What Has Russia Spotted in Earth’s Upper Atmosphere? Scientists Say Satellite Detected Unexplained ‘Explosions of Light’ in Cloud-free Skies

A Russian satellite designed to monitor the atmosphere for high-energy cosmic rays has detected mysterious ‘explosions’ of light miles above Earth’s surface, Russian scientists say.

While numerous examples of unusual space weather phenomena have been spotted in the upper atmosphere before, the team operating the Lomonosov satellite say what they’ve found may be something entirely new.

Despite the occurrence of several powerful bursts, Russian scientists say there were no signs of storms in the area, according to Sputnik.

The satellite, named after scientist Mikhail Lomonosov, launched in 2016 and is integrated with the Kanopus-B spacecraft.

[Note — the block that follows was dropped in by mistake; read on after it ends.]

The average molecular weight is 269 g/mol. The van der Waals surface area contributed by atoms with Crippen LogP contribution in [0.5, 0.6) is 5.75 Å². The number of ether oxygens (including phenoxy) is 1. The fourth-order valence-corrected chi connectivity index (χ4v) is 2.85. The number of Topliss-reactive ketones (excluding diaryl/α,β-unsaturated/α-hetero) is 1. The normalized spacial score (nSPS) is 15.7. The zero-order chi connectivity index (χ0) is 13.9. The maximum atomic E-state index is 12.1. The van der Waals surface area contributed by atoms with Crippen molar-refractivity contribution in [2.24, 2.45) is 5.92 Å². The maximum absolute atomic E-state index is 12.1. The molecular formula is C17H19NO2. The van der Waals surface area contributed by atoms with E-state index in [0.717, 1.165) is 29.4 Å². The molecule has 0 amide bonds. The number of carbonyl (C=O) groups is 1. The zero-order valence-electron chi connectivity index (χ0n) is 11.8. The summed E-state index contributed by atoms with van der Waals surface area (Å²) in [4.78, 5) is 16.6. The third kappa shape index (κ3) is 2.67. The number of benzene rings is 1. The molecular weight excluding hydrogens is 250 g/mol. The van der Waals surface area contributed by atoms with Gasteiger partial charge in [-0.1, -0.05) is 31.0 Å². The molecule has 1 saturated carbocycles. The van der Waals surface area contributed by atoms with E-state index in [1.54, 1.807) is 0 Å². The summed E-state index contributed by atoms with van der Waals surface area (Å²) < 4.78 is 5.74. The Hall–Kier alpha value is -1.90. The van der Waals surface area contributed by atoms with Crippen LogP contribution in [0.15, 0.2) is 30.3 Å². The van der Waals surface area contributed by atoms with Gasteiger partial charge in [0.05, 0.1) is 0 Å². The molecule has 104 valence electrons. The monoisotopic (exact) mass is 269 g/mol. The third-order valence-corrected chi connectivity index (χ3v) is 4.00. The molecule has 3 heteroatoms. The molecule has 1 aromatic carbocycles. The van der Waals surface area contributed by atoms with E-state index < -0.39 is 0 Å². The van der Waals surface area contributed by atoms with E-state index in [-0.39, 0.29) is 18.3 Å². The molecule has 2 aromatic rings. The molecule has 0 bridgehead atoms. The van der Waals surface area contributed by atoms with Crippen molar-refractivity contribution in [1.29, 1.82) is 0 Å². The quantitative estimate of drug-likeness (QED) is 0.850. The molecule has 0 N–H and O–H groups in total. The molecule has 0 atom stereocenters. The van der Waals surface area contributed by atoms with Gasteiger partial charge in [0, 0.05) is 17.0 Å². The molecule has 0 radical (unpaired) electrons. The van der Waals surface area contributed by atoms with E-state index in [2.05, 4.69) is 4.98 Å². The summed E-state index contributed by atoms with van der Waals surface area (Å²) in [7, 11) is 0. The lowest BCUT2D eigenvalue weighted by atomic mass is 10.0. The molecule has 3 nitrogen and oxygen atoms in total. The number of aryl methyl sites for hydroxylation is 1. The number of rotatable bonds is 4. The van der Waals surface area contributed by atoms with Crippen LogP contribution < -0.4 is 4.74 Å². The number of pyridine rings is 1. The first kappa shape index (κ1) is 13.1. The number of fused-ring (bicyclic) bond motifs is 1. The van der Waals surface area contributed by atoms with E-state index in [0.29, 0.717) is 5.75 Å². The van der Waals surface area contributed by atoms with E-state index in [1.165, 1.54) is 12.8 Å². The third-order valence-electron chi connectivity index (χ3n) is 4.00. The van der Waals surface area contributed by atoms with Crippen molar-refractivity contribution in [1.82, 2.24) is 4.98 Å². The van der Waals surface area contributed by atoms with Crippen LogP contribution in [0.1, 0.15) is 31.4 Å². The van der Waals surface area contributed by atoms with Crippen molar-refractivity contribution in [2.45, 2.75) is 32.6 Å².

Its goal is to study high-energy cosmic rays, including gamma rays, magnetospheric particles, and transient light phenomena in the upper atmosphere.

And, the scientists now say it’s spotted something odd.

‘With the help of the telescope, we have obtained even more important results than we expected,’ Mikhail Panasyuk, Director of the Research Institute of Nuclear Physics at Moscow State University, told Sputnik.

‘It looks like we have encountered new physical phenomena. We do not yet know their physical nature.